The Real Truth about Burke and Hare

Although the murders attributed to Burke and Hare, often referred to as The West Port Murders, occurred in Scotland’s capital city, the men were not natives of that country. Both hailed from the province of Ulster in Northern Ireland but emigrated to Scotland sometime around 1817 to work as canal digging labourers in Edinburgh. Hare became acquainted with the owner of a lodging house during his stay in the city and when the owner passed away, Hare married his widow and they ran the lodging house together.

 

Burke became acquainted with Hare when he moved into Hare’s lodging house with his partner, Helen McDougal and many nights were spent in each other’s company, enjoying a drink. It was out of this friendship, that a murderous partnership was forged. When an elderly tenant of Hare’s died of natural causes, leaving an unpaid bill, the two decided to sell the body to the medical school at the University of Edinburgh in order to recoup the loss. The body was refused, but a student pointed them in the direction of an anatomist named Dr. Robert Knox. Knox had a private anatomy school and therefore had a great demand for cadavers due to the number of dissections he regularly performed for the benefit of his anatomy students. Burke and Hare sold the corpse to Knox for seven pounds and ten shillings and it was made known to the duo that they could always call again should they have a fresh corpse for sale.

 

This comment obviously stuck in the minds of the pair as, indeed, they did return with another body but this time they had not obtained the corpse by natural means. Joseph Miller, a tenant of Hare, had fallen ill and the two Irishmen decided to speed up the natural process and put him out of his misery. Burke and Hare plied him with whisky and then smothered him.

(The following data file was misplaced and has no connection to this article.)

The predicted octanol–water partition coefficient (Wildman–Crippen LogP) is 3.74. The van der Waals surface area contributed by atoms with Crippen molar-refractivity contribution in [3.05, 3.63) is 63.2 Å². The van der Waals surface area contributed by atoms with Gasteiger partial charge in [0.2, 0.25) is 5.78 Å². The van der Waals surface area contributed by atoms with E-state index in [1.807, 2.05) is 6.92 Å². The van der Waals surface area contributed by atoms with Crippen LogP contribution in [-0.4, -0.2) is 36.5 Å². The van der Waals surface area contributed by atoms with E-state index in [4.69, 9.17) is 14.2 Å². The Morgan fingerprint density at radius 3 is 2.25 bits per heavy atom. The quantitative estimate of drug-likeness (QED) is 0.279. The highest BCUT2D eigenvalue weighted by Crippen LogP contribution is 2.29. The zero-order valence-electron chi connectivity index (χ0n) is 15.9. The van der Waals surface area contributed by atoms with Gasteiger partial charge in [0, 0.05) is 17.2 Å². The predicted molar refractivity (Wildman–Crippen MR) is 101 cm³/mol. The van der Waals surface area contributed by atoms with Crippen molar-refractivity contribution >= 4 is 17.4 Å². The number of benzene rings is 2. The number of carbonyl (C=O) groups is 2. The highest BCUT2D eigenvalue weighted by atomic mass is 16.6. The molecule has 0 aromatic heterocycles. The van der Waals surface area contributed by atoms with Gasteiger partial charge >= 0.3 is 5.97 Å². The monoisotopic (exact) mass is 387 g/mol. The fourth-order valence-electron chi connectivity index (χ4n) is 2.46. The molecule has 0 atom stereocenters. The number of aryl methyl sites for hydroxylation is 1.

Burke and Hare’s second victim was an elderly woman named Abigail Simpson. Faced with a long walk home in the particularly harsh winter of that year, the men persuaded her to stay at the lodging house for the night. Here she was served strong liquor until she passed out and Burke and Hare then suffocated her by covering her nose and mouth. This technique, which later would become known as ‘Burking’, left no marks or sign of a struggle, and unmarked corpses would command a higher price. This method, obviously, also disguised evidence of murder.

 

Dr. Knox paid them the sum of ten pounds for the body as it was so fresh. Having killed a second time, the act of murder had become less…

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